Reclaimed wood is the perfect material for not only historic renovations, but also interiors where the unique look of an older wood can add value to a building. And while manufacturing new steel is one of the largest sources of pollution in the building industry, recycled steel is an abundant material.
According to the American Iron and Steel Institute, approximately 60 to 80 million tons of steel scrap per year in North America are recycled into new steel products.
The insulation component of a building provides temperature regulation and seals air leaks. But as modern construction professionals seek eco-friendly alternatives to fiberglass or spray foam, traditional methods from past centuries are still proving to be useful. Hay bales can be used between studs in the structure to add insulation, and then wool, cotton batting can be used behind drywall. Sheep’s wool insulation also comes with water and fire resistant properties. Recycled insulation made from materials like recycled newspapers and cardboard can be blown into attics.
Taken from innovations in the surfboard manufacturing process, some builders are also using plant-based polyurethane rigid foam, a sustainable building material that has a high R value (a measurement of resistance to heat flow).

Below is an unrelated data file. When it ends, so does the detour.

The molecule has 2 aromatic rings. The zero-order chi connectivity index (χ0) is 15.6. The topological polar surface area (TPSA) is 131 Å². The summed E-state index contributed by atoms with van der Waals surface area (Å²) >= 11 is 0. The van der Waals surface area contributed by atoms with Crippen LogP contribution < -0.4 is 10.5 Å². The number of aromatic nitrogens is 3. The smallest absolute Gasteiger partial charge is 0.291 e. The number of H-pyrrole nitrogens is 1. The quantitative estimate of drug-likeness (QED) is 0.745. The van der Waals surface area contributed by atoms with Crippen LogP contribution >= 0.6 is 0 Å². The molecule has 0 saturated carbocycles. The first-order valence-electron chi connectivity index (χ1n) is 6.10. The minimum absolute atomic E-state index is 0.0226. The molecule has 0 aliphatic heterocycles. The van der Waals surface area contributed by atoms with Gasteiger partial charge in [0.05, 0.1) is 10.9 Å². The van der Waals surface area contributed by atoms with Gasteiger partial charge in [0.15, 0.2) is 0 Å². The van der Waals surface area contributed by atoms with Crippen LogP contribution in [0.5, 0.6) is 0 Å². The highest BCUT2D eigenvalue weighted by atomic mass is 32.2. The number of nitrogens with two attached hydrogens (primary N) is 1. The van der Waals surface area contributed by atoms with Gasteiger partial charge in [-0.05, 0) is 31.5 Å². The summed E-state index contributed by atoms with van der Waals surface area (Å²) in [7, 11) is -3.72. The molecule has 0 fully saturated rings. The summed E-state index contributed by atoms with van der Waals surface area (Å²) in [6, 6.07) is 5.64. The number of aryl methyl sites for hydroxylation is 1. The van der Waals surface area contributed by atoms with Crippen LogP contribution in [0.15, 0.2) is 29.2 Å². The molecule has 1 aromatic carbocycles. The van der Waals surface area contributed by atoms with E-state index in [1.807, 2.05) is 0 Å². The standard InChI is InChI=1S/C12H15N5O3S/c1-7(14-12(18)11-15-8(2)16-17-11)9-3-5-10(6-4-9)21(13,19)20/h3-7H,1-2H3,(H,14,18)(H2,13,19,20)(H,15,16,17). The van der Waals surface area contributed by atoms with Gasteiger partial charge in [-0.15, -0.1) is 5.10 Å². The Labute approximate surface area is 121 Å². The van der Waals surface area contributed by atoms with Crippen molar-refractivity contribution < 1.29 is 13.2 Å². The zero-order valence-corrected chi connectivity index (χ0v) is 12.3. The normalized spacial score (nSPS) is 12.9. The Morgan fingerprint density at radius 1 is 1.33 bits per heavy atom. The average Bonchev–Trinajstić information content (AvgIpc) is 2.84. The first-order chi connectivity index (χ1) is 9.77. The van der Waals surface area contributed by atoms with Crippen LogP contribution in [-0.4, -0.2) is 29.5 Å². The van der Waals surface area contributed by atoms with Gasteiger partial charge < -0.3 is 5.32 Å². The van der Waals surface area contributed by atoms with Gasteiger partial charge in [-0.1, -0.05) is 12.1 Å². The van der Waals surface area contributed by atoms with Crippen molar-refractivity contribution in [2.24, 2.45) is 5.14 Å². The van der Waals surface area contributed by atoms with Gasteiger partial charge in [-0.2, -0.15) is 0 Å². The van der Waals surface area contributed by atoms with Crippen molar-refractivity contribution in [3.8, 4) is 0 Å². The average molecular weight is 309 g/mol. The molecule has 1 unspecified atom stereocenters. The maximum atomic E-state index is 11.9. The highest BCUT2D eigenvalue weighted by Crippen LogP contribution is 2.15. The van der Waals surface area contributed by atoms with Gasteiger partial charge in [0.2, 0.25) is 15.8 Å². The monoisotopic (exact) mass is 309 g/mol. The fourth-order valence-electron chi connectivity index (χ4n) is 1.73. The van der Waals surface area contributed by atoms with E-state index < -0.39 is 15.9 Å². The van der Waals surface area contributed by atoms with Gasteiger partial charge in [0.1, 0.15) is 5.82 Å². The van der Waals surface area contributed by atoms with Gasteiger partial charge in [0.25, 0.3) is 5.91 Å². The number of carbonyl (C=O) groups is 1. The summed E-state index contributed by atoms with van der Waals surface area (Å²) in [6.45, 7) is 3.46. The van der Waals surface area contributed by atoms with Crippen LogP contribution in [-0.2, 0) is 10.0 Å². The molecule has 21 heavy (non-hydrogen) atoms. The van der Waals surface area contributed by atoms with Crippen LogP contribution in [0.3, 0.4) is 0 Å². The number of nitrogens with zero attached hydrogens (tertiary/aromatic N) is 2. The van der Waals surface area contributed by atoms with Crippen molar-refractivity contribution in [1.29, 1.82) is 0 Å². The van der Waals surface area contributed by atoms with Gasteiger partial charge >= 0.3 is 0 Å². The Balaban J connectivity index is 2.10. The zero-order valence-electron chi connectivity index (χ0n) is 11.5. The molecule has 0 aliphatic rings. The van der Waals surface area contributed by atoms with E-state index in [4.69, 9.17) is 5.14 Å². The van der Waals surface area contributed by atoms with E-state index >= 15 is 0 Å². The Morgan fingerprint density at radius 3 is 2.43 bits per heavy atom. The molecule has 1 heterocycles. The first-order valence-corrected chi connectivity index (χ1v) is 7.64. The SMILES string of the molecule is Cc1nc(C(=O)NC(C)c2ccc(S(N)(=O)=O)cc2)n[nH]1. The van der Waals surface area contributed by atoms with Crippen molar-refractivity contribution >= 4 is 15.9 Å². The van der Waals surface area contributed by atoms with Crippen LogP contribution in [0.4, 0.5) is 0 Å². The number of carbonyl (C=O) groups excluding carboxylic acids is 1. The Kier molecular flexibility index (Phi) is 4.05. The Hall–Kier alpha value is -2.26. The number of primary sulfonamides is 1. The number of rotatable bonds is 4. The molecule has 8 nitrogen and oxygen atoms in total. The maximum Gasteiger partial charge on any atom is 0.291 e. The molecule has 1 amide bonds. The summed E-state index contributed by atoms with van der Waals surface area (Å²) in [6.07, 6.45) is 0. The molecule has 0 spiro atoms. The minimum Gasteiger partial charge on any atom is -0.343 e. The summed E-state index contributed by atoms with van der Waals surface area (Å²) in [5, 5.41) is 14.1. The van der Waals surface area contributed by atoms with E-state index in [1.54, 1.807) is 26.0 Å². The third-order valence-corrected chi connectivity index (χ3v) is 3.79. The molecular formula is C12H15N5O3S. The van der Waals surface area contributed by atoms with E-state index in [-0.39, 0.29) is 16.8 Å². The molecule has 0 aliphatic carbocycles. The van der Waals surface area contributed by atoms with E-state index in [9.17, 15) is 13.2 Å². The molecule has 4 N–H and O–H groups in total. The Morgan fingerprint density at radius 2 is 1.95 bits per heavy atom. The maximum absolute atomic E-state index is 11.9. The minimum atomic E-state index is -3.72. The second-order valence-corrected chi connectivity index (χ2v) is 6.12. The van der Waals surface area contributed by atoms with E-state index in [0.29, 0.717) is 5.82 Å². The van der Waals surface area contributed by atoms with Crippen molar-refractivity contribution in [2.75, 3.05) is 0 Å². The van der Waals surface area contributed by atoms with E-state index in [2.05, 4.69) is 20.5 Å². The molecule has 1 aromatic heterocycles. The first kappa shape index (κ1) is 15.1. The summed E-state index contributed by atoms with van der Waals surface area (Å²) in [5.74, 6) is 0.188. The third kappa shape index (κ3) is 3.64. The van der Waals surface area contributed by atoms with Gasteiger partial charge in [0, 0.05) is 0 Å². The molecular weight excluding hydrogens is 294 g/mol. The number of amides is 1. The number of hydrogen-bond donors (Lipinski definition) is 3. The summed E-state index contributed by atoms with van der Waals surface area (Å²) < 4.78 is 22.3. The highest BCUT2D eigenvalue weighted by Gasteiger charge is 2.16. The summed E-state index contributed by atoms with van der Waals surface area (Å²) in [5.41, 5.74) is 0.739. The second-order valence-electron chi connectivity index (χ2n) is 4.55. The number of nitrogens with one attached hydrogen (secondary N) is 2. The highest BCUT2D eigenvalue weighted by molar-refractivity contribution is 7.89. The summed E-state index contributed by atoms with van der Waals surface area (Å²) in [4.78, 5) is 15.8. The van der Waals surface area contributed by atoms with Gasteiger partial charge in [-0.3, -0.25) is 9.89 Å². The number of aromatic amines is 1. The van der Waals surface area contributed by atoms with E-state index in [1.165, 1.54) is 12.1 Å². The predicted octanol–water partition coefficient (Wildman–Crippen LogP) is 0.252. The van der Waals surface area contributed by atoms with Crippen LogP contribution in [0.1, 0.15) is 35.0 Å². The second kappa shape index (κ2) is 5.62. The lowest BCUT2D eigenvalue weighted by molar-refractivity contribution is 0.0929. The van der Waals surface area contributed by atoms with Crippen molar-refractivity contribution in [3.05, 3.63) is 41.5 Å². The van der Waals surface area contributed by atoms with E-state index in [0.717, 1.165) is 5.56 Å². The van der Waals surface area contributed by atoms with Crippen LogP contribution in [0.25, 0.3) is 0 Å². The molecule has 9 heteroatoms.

There are a wide range of sustainable building options when it comes to flooring for either residential or commercial spaces. Depending on the design, there are plenty of FSC certified wood flooring options, as well as materials made from fast-growing bamboo. Cork is another popular approach, with the benefit of a softer surface and higher insulation than most floorings. Flooring made from cork is also biodegradable at the end of its life.
For a high-end designer look, Terrazzo is a material that draws on centuries of recycling technologies. More than 1,500 years ago, Venetian marble workers created Terrazzo was created with small pieces considered waste during the processing of larger marble slabs. Today, small pieces of recycled stone and glass are set in a cement or epoxy substrate, spanning the rainbow for every color preference. Terrazzo floors are low maintenance and highly durable.
Low VOC carpet is manufactured with natural or safe materials that don’t produce high levels of Volatile Organic Compounds (VOCs), or carbon chemicals that can affect human health and environmental pollution. Some low VOC carpets are certified by Green Label Plus or Green Guard to test and ensure low emissions. Certified carpets are made from wool, jute, cotton, sisal or nylon, but remember to also include a low VOC carpet pad and safe adhesive.
Paint and Stain
Another product typically high in VOCs is paint. While interiors are most critical for air quality, exterior paints with high off-gassing can affect the health of painters on your team. Low or no VOC paints are widely available, but double check that the tint is also low or no VOC. Some brands are also biodegradable or compostable, for any paint that is leftover after a project.